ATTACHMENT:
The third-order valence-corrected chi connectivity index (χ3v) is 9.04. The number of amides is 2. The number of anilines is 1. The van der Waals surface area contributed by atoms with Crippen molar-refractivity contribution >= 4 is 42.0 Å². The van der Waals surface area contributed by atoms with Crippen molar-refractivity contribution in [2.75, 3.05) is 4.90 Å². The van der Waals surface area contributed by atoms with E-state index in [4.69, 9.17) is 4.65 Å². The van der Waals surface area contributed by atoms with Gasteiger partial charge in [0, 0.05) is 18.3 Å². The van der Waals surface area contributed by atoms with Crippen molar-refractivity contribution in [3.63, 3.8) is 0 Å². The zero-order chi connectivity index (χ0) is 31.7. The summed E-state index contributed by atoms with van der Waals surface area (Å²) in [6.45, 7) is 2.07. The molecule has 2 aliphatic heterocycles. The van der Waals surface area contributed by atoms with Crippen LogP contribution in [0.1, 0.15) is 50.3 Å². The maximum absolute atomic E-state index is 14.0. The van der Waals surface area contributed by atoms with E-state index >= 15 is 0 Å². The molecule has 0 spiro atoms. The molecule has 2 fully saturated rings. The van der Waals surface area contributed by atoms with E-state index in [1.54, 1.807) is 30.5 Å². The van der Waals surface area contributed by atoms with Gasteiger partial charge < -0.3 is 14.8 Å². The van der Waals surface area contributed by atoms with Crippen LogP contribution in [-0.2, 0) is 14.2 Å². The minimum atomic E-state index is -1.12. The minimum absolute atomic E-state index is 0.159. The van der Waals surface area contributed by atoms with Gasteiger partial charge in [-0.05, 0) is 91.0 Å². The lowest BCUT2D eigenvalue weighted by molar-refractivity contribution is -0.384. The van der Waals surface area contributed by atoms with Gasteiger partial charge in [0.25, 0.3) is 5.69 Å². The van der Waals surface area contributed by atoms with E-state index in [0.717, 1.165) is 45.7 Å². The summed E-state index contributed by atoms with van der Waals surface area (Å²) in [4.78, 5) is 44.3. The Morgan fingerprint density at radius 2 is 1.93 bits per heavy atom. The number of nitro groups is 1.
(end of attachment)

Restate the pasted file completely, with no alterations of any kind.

The third-order valence-corrected chi connectivity index (χ3v) is 9.04. The number of amides is 2. The number of anilines is 1. The van der Waals surface area contributed by atoms with Crippen molar-refractivity contribution >= 4 is 42.0 Å². The van der Waals surface area contributed by atoms with Crippen molar-refractivity contribution in [2.75, 3.05) is 4.90 Å². The van der Waals surface area contributed by atoms with E-state index in [4.69, 9.17) is 4.65 Å². The van der Waals surface area contributed by atoms with Gasteiger partial charge in [0, 0.05) is 18.3 Å². The van der Waals surface area contributed by atoms with Crippen molar-refractivity contribution in [3.63, 3.8) is 0 Å². The zero-order chi connectivity index (χ0) is 31.7. The summed E-state index contributed by atoms with van der Waals surface area (Å²) in [6.45, 7) is 2.07. The molecule has 2 aliphatic heterocycles. The van der Waals surface area contributed by atoms with Crippen LogP contribution in [0.1, 0.15) is 50.3 Å². The maximum absolute atomic E-state index is 14.0. The van der Waals surface area contributed by atoms with E-state index >= 15 is 0 Å². The molecule has 0 spiro atoms. The molecule has 2 fully saturated rings. The van der Waals surface area contributed by atoms with E-state index in [1.54, 1.807) is 30.5 Å². The van der Waals surface area contributed by atoms with Gasteiger partial charge < -0.3 is 14.8 Å². The van der Waals surface area contributed by atoms with Crippen LogP contribution in [-0.2, 0) is 14.2 Å². The minimum atomic E-state index is -1.12. The minimum absolute atomic E-state index is 0.159. The van der Waals surface area contributed by atoms with Gasteiger partial charge in [-0.05, 0) is 91.0 Å². The lowest BCUT2D eigenvalue weighted by molar-refractivity contribution is -0.384. The van der Waals surface area contributed by atoms with Gasteiger partial charge in [0.25, 0.3) is 5.69 Å². The van der Waals surface area contributed by atoms with E-state index in [0.717, 1.165) is 45.7 Å². The summed E-state index contributed by atoms with van der Waals surface area (Å²) in [4.78, 5) is 44.3. The Morgan fingerprint density at radius 2 is 1.93 bits per heavy atom. The number of nitro groups is 1.